Van Rouwendaal’s collaboration with Lucas has come to an end and on 17 August she will start training under Berkhahn, who numbers Wellbrock – who won the 10km open water and 1500 free at the 2019 World Championships – among his charges.

The switch, which comes a little under a year out from the rescheduled Olympics in Tokyo for which she has already qualified, has been something Van Rouwendaal has been considering for some time.

In a statement released by the Royal Dutch Swimming Federation (KNZB), she said:

“Over the past year, I began to have too many doubts and doubts about the collaboration with Philippe. I became Olympic champion under his leadership and I am very grateful to him, but I am ready for a change and something new.

“Last season I participated a number of training courses with the group of Bernd Berkhahn, who is also the German national coach, and that went very well.

“I have now made the decision and am very happy that I can start working in Bernd’s team. I can now prepare myself without worries and with full conviction for the successful Games in Tokyo next year.”

#2: Claire Curzan Rattles American Record With 49.7 100 Fly


Photo Courtesy: Peter H. Bick

By Andy Ross

16-year-old Claire Curzan continues to tear apart the record books this summer with a 49.73 in the 100 butterfly on Saturday at the TAC Titans Invitational. Curzan became the youngest swimmer to ever break 50 seconds in the event as she moved to fifth all-time with her swim, just off the fastest time in history at 49.26 by Louise Hansson and Maggie MacNeil. Curzan was also not far off the American record of 49.38 set by Erika Brown earlier this year.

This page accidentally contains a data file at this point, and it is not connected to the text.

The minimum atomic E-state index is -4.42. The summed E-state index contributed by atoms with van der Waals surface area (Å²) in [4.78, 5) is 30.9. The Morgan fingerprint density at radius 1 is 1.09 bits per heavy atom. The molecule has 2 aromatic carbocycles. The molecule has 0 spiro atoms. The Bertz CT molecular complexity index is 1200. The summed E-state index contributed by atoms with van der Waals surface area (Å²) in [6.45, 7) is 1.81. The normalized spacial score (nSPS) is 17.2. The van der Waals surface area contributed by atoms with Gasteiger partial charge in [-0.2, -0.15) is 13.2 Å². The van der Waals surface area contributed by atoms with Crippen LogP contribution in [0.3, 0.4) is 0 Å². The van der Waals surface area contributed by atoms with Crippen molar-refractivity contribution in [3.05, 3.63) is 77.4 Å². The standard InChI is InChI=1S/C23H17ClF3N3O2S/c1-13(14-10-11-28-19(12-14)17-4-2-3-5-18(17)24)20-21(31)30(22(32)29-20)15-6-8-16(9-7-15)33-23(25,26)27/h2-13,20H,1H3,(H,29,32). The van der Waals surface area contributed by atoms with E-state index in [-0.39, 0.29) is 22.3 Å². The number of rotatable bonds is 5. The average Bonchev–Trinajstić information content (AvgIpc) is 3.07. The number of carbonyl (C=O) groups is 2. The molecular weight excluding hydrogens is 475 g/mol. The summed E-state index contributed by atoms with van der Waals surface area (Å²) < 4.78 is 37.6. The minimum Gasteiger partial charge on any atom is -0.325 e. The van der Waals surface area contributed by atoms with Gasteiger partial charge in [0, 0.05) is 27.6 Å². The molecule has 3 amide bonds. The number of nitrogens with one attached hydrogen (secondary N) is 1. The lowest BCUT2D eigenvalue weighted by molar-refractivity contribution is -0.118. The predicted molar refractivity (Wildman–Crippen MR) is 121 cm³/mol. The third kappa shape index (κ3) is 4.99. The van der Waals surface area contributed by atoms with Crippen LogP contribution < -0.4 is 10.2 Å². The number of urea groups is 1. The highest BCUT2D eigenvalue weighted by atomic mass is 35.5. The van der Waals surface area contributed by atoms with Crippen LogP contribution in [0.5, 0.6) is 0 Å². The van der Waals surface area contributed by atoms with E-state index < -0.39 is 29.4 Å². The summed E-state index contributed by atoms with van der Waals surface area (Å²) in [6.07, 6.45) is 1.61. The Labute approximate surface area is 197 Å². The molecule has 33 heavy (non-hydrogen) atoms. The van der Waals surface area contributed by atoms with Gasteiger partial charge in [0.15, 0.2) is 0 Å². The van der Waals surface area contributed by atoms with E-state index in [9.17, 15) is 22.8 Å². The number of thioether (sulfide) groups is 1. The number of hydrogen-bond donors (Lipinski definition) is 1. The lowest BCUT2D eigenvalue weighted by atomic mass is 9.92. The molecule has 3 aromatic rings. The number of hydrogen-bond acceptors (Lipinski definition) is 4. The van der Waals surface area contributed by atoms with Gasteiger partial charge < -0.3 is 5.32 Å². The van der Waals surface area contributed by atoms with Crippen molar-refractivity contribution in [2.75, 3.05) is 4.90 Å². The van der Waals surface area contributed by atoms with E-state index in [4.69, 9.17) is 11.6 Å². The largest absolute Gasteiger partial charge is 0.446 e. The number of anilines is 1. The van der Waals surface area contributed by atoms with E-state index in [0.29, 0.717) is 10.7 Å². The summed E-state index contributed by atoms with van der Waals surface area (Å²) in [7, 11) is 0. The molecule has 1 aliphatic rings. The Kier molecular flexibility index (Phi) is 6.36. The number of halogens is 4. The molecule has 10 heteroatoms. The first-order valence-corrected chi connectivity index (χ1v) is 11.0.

She was out in 23.07 and back in 26.66, as she finished ahead of Abby Arens (53.54) of the Marlins of Raleigh, who is the other team present at this socially distanced meet.

Curzan broke her own national age group record that she set earlier this summer at 50.03 as she has not missed a beat from the coronavirus pandemic that has kept a lot of swimmers out of the water for the majority of the summer.

The Week That Was #1: Legendary Coach Gennadi Touretski Passes Away at 71


Gennadi Touretsky – Photo Courtesy: Swimming Australia

By Andy Ross

Legendary swim coach Gennadi Touretski passed away on Friday at his home in Switzerland, according to a report from the Russian Swimming Newsletter. Touretski was 71 and suffered a fatal stroke.

He started coaching in 1973 and began work with the Soviet national team in 1979. From there, Touretski built a sterling career, as he coached legendary sprint star Alexander Popov to double Olympic gold in 1992 and 1996. Popov long revered Touretski and gave the coach his 1996 Olympic gold medal from the 100 freestyle. Touretski was also the mentor to sprint standouts Gennadi PrigodaVladimir Pyshnenko* and Andrey Grechin during his days in Russia.

After the fall of the Soviet Union, Touretski worked as a chief specialist at the Australian Institute of Sport in Canberra where he was based from 1992 until he was dismissed in 2002. While in Australia, Touretski coached Olympic medalist Michael Klim, who has been selected for induction into the International Swimming Hall of Fame. Popov followed Touretski to Australia, a nod to the tight relationship between the men.

Touretski’s dismissal from the Australian Institute of Sport was related to anabolic steroids being found by police during an investigation into a robbery at Touretski’s home in 2001. Touretski denied they were used to aid his athletes. He was forced to resign from his coach duties after stanozolol – the steroid made notorious by Ben Johnson – was discovered in a safe stolen from his home in Canberra.

Leave a Reply

Your email address will not be published.